"I am trying to do too much, fight for a first down rather than just moving on and taking care of the football," Mariota said. "Yeah, and you know that's things that I have worked on, it's part of the game, but I got to find ways to be better. I can't put our defense in situations like that. You know, I will get better."
While this sounds like your typical in-season platitude, Mariota is right. It's just not all his fault.
During the first quarter of Sunday's Raiders game, we noticed an option run play where Mariota backward lateraled to receiver Harry Douglas five yards downfield. It was a textbook example of what Mariota is referring to -- trying to add and stretch more out of an offense that is sometimes built to run three or four yards at a time.
And maybe that is part of the problem. Tennessee's offense kept the Vikings' world-beating defense on its heels for a half in the season opener before Mariota chucked a pick six on a designed rollout pass. For a quarterback as talented as Mariota, knowing he can do more and actually doing more are not mutually beneficial.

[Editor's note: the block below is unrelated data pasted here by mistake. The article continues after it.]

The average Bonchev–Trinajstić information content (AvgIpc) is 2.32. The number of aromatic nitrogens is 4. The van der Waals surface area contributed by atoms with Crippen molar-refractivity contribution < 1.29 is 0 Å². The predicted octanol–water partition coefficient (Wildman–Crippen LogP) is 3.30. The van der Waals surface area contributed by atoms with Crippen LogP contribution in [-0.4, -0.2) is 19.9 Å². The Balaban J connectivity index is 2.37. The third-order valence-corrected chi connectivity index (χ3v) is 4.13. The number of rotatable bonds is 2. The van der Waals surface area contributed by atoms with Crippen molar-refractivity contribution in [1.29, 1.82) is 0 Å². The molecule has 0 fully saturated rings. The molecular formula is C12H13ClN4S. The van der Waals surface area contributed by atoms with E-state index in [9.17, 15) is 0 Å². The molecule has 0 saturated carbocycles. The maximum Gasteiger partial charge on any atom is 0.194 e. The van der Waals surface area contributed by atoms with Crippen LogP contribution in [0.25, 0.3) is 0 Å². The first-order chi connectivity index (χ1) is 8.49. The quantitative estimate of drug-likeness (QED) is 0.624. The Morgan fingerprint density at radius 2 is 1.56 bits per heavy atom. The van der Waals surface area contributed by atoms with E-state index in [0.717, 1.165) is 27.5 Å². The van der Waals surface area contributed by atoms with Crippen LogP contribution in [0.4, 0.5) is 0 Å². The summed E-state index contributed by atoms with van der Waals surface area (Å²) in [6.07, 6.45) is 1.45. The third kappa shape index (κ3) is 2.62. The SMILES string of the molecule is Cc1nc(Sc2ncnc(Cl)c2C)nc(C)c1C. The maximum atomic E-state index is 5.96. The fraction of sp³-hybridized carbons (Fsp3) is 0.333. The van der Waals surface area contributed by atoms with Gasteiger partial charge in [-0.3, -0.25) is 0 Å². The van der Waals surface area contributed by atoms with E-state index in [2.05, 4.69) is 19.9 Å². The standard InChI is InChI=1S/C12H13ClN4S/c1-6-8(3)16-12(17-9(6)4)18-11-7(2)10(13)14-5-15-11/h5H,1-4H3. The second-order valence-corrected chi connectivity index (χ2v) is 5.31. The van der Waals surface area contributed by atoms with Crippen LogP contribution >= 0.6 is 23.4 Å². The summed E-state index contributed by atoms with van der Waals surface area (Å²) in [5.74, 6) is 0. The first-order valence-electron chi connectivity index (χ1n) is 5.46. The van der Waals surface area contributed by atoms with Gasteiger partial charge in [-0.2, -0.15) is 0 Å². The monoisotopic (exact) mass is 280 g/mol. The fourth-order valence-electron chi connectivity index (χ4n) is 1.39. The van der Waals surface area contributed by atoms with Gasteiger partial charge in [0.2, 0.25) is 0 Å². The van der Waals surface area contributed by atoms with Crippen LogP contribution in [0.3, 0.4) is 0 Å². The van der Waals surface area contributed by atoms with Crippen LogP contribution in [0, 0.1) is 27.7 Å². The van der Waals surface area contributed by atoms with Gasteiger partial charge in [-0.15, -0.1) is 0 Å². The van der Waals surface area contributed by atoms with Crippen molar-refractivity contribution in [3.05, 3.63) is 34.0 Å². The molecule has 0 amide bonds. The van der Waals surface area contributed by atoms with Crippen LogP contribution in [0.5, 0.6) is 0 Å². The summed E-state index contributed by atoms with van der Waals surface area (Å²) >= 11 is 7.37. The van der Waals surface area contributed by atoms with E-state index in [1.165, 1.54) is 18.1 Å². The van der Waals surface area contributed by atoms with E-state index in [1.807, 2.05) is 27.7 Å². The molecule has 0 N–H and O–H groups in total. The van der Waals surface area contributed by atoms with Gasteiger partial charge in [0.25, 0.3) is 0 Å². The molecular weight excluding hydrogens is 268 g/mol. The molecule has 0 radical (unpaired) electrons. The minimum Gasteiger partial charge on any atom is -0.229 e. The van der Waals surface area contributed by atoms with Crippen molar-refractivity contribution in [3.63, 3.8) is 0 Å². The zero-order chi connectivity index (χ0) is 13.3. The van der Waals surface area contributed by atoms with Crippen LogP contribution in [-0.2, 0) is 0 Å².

The onus now falls on the quarterback and head coach to design something that stretches the field a little more, forcing the defense to devote more attention beyond the initial five yards from scrimmage. It could go a long way toward helping Mariota limit the fumble he had in the second quarter, in which he was stretching a clear slide situation on third-and-13 to try and make a play.